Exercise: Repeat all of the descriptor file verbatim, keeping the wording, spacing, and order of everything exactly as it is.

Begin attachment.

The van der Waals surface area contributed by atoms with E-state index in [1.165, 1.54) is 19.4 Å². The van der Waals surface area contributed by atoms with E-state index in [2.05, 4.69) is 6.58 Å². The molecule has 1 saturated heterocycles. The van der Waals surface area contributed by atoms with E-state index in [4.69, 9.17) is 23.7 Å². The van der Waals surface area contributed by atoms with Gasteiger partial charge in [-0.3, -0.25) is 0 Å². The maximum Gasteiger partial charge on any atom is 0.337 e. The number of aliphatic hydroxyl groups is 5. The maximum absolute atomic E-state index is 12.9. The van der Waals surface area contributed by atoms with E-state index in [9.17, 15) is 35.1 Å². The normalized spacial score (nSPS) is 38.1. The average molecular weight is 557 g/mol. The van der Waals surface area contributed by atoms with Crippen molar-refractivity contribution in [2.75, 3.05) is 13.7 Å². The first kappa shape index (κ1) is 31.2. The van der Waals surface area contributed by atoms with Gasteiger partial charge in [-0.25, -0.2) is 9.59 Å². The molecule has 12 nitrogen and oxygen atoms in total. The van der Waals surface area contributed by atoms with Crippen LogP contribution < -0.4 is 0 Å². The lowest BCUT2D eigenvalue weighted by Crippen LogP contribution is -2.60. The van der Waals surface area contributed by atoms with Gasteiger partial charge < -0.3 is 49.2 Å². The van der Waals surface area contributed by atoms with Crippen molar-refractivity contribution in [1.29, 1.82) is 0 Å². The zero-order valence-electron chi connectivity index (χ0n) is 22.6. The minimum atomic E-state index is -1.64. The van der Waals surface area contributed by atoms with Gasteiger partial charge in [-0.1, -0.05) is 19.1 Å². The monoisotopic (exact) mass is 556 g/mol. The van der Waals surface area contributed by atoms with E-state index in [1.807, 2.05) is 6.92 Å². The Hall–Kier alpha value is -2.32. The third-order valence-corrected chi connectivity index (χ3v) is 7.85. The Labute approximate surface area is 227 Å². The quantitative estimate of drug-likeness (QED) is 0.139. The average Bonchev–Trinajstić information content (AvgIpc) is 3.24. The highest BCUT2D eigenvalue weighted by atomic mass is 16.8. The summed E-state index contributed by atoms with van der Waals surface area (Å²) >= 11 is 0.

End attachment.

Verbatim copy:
The van der Waals surface area contributed by atoms with E-state index in [1.165, 1.54) is 19.4 Å². The van der Waals surface area contributed by atoms with E-state index in [2.05, 4.69) is 6.58 Å². The molecule has 1 saturated heterocycles. The van der Waals surface area contributed by atoms with E-state index in [4.69, 9.17) is 23.7 Å². The van der Waals surface area contributed by atoms with Gasteiger partial charge in [-0.3, -0.25) is 0 Å². The maximum Gasteiger partial charge on any atom is 0.337 e. The number of aliphatic hydroxyl groups is 5. The maximum absolute atomic E-state index is 12.9. The van der Waals surface area contributed by atoms with E-state index in [9.17, 15) is 35.1 Å². The normalized spacial score (nSPS) is 38.1. The average molecular weight is 557 g/mol. The van der Waals surface area contributed by atoms with Crippen molar-refractivity contribution in [2.75, 3.05) is 13.7 Å². The first kappa shape index (κ1) is 31.2. The van der Waals surface area contributed by atoms with Gasteiger partial charge in [-0.25, -0.2) is 9.59 Å². The molecule has 12 nitrogen and oxygen atoms in total. The van der Waals surface area contributed by atoms with Crippen LogP contribution < -0.4 is 0 Å². The lowest BCUT2D eigenvalue weighted by Crippen LogP contribution is -2.60. The van der Waals surface area contributed by atoms with Gasteiger partial charge < -0.3 is 49.2 Å². The van der Waals surface area contributed by atoms with Crippen molar-refractivity contribution in [1.29, 1.82) is 0 Å². The zero-order valence-electron chi connectivity index (χ0n) is 22.6. The minimum atomic E-state index is -1.64. The van der Waals surface area contributed by atoms with Gasteiger partial charge in [-0.1, -0.05) is 19.1 Å². The monoisotopic (exact) mass is 556 g/mol. The van der Waals surface area contributed by atoms with E-state index in [1.807, 2.05) is 6.92 Å². The Hall–Kier alpha value is -2.32. The third-order valence-corrected chi connectivity index (χ3v) is 7.85. The Labute approximate surface area is 227 Å². The quantitative estimate of drug-likeness (QED) is 0.139. The average Bonchev–Trinajstić information content (AvgIpc) is 3.24. The highest BCUT2D eigenvalue weighted by atomic mass is 16.8. The summed E-state index contributed by atoms with van der Waals surface area (Å²) >= 11 is 0.